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Mark Sandy, a White House official working in the Office of Management and Budget, will testify in the impeachment inquiry if served with a subpoena by House investigators, his lawyer Barbara Van Gelder told the Washington Post Thursday.
Why it matters: Sandy would be the first OMB employee to break the White House's blanket non-cooperation policy and could shed light on the motivation behind the Trump administration's decision to freeze nearly $400 million in military aid to Ukraine.
- Unlike OMB acting director Russell Vought and other political appointees in the White House, several of whom have defied congressional subpoenas, Sandy is a career official.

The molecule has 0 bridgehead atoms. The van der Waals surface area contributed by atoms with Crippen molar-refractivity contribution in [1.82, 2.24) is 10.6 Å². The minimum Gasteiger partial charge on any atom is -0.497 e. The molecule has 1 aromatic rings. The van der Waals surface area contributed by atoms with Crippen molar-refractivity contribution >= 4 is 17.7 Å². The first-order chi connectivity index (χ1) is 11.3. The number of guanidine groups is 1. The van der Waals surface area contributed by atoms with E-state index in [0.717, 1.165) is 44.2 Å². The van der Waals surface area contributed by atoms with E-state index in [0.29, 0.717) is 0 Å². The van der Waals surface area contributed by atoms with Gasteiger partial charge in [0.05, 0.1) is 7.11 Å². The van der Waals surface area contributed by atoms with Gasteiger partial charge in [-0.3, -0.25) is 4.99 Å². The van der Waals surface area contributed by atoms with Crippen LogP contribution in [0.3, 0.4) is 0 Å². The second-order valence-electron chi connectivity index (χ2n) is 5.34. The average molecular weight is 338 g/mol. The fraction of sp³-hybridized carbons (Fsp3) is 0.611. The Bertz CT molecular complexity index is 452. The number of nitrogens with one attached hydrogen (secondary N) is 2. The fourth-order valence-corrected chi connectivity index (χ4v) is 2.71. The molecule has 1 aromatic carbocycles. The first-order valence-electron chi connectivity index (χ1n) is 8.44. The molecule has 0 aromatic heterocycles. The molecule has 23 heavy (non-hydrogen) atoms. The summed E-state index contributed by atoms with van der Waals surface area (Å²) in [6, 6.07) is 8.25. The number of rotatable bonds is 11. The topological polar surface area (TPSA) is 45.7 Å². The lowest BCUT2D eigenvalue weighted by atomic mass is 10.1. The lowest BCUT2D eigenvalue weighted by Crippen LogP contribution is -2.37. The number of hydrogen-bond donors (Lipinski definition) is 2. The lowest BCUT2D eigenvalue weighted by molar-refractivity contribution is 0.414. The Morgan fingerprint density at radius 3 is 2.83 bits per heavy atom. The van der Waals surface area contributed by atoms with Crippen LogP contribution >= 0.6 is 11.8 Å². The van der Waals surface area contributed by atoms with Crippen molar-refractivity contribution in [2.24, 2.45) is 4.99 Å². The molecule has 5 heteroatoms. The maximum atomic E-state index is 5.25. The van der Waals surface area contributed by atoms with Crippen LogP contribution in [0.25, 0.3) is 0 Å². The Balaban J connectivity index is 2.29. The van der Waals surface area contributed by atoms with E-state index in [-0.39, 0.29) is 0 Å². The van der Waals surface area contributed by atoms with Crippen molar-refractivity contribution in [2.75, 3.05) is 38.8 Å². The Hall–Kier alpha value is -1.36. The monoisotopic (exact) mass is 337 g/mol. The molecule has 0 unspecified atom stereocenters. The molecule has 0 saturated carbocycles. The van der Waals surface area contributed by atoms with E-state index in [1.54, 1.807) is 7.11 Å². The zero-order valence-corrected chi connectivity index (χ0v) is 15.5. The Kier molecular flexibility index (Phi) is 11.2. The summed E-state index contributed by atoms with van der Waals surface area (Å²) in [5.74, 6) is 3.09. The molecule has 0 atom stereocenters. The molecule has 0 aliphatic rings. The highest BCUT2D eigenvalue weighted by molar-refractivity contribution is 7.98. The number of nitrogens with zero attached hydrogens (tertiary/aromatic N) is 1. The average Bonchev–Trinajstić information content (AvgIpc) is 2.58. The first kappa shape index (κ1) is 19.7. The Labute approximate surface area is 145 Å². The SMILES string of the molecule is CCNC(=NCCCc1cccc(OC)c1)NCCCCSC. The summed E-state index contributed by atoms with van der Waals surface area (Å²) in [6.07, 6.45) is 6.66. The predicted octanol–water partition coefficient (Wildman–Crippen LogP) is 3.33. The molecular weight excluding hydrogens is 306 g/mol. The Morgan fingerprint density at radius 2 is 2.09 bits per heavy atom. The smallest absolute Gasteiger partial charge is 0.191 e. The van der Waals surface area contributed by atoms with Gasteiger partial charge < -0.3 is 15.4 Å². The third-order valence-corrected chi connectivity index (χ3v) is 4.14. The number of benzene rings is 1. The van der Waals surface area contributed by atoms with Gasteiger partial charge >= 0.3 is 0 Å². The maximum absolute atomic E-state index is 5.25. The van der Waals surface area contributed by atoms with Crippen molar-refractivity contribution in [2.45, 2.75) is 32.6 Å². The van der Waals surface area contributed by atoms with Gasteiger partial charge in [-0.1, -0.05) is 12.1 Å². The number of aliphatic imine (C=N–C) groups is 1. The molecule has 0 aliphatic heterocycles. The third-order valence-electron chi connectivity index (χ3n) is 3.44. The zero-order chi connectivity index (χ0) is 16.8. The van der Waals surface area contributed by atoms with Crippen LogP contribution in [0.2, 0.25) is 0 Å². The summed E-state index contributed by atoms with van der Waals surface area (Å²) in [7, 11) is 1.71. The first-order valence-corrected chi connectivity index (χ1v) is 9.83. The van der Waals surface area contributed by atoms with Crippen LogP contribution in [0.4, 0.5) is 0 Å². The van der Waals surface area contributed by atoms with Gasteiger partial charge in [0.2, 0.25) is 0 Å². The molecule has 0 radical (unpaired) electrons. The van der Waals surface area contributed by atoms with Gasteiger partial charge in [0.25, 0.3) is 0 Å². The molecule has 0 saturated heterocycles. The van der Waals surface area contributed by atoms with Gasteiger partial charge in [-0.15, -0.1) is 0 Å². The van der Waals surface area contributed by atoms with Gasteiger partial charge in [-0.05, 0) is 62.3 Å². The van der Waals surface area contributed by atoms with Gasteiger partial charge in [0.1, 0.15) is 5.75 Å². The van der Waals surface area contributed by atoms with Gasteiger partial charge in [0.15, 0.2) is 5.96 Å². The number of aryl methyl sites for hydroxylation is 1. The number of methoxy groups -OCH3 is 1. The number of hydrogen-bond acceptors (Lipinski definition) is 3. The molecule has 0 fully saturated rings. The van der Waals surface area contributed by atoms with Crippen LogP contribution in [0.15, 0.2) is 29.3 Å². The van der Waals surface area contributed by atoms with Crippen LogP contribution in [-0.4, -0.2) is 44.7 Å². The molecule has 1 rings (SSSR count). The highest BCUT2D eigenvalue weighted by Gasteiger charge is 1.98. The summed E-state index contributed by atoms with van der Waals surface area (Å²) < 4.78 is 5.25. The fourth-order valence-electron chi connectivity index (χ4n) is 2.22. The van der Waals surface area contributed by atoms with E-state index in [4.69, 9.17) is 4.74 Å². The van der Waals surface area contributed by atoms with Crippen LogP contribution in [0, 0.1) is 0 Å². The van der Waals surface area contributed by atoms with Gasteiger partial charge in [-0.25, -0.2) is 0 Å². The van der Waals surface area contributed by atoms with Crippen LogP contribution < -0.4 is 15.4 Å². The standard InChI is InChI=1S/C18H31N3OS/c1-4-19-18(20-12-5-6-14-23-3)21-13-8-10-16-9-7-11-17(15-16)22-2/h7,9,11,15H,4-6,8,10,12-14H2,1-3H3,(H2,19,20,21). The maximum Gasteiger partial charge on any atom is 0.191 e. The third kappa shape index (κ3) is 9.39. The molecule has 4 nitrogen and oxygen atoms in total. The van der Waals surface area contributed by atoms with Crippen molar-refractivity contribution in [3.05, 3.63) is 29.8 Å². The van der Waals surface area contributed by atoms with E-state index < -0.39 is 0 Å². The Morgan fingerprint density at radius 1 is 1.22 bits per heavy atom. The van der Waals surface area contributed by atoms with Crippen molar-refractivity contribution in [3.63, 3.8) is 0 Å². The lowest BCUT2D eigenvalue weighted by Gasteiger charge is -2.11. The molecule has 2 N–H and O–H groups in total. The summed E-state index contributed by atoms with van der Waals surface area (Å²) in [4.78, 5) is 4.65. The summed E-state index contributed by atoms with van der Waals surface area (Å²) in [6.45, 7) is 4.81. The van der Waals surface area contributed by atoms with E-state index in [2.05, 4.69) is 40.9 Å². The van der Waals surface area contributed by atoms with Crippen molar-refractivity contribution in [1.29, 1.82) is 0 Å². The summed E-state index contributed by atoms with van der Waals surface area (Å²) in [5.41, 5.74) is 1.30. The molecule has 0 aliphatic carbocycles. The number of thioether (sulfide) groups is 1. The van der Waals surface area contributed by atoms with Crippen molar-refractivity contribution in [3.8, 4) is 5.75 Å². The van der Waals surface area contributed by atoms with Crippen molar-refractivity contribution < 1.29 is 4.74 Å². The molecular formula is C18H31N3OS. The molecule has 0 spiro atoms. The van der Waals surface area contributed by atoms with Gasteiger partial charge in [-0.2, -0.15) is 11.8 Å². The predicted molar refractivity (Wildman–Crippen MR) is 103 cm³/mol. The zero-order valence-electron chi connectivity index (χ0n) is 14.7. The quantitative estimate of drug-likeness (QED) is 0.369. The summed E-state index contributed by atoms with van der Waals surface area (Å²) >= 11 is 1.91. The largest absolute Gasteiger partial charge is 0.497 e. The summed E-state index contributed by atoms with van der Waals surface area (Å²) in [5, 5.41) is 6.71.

- The Post reports that he was one of the White House staffers who raised questions about the aid freeze and that he was at one point responsible for signing documents that prevented the funds from going to Ukraine.
Between the lines: Why President Trump froze the security assistance and why he ultimately decided to release it are two of the fundamental questions at the heart of the probe into his alleged efforts to pressure Ukraine to investigate his political rivals.
- Republicans have criticized the witnesses called by Democrats, including diplomats Bill Taylor and George Kent, for not having firsthand knowledge of Trump's thinking and the events that took place. Sandy could poke a hole in that defense.